Nick Diaz, an Ultimate Fighting Championship, or UFC, welterweight, may be in for his toughest match ever.
After a loss in Montreal over the weekend, the mixed martial arts combatant let it slip that, "You know what? I've never paid taxes in my life. I'm probably going to go to jail."
You know what, Nick? You might be right.
Diaz mentioned his tax filing, uh, let's call it an "oversight," as a way to explain why he has to keep fighting. And Diaz's admission, if true, is likely to set him up for a new, tougher match with the Internal Revenue Service.
Going toe-to-toe with the federal tax collector is not for the faint of heart. It might not be as physically demanding as the combination boxing, jiu-jitsu, tae kwon do, karate and wrestling moves employed in a UFC match, but it definitely can take a toll.
Here's what the IRS says on its website about nonfilers:
The IRS is taking enforcement steps for those who repeatedly choose not to comply with the law. IRS employees will prepare returns when taxpayers do not file. The returns prepared by the IRS might not give credit for deductions and exemptions a taxpayer may be entitled to receive. Bills will be sent to those taxpayers for the tax due, plus penalties and interest.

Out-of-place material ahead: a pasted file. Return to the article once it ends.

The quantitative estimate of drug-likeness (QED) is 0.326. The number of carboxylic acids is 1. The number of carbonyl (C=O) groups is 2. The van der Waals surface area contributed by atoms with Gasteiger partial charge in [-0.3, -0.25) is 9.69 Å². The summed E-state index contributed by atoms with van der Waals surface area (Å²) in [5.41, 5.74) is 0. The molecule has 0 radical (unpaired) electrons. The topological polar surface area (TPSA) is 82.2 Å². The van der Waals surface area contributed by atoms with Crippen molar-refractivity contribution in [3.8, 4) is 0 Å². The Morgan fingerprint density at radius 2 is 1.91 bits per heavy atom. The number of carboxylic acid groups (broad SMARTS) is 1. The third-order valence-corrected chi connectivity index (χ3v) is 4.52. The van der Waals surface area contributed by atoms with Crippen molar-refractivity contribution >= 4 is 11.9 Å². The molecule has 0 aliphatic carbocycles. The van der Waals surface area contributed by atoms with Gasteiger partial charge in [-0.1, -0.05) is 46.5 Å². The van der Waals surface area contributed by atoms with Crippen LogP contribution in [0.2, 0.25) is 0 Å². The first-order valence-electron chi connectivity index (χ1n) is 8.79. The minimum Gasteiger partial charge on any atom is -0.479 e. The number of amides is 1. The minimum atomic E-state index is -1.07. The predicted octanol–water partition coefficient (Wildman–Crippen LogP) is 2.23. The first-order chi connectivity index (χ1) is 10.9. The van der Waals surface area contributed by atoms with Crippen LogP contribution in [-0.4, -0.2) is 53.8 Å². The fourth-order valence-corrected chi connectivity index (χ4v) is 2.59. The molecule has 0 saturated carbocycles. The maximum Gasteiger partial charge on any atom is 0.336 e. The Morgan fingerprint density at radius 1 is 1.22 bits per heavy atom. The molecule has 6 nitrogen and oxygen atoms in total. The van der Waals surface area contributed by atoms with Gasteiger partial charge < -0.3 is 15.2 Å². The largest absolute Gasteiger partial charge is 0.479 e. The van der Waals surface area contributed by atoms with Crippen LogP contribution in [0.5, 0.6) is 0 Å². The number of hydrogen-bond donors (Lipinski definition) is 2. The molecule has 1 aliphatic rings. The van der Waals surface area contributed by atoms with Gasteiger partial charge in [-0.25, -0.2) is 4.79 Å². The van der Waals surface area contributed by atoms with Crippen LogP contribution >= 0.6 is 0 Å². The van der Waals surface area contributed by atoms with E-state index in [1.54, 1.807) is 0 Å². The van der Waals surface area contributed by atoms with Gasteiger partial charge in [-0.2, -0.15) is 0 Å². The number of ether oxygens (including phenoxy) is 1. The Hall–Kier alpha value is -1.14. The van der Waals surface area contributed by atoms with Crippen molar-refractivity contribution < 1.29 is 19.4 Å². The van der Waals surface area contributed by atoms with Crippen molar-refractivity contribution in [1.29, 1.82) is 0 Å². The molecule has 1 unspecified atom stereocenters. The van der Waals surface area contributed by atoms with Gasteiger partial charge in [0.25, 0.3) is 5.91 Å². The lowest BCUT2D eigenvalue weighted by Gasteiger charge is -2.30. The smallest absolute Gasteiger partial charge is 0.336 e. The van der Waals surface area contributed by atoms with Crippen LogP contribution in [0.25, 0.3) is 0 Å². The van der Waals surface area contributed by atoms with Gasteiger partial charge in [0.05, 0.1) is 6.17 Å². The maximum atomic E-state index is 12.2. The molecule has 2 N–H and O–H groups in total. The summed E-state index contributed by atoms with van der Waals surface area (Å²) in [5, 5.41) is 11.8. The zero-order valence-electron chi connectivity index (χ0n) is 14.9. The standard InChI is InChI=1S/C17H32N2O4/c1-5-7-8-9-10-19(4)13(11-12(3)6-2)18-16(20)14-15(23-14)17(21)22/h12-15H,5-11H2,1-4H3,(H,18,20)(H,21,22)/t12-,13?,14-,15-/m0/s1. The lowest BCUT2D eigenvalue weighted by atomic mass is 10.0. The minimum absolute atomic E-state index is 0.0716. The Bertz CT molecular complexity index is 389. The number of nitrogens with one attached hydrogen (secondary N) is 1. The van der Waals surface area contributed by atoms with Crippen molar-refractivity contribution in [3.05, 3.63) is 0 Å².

People who repeatedly don't comply with the law are subject to additional enforcement measures.
Additional enforcement measures typically include liens, like those filed against a lot of celebrities who didn't comply with tax laws.
But tax scofflaws also can go to jail. Just ask actor Wesley Snipes, who is serving out his term in a federal penitentiary for failure to file three years' worth of tax returns.
It sounds like Diaz has failed to file a whole lot more than just three 1040s.
Even his employer is a bit concerned.
"At the end of the day, Nick has been in the sport forever. He wanted a shot at the title, he got a shot at the title and he got paid a lot of money for it. What's sad is he better go pay those taxes, as soon as he gets that check," UFC President Dana White told the AP.
Don't end up like Diaz. If you haven't paid your taxes, find a tax professional who specializes in overdue tax cases. Then get right with the IRS before you are hit with the kind of tax knockout that Diaz is likely to suffer.
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Veteran contributing editor Kay Bell is the author of the book "The Truth About Paying Fewer Taxes" and a co-author of the e-book "Future Millionaires' Guidebook."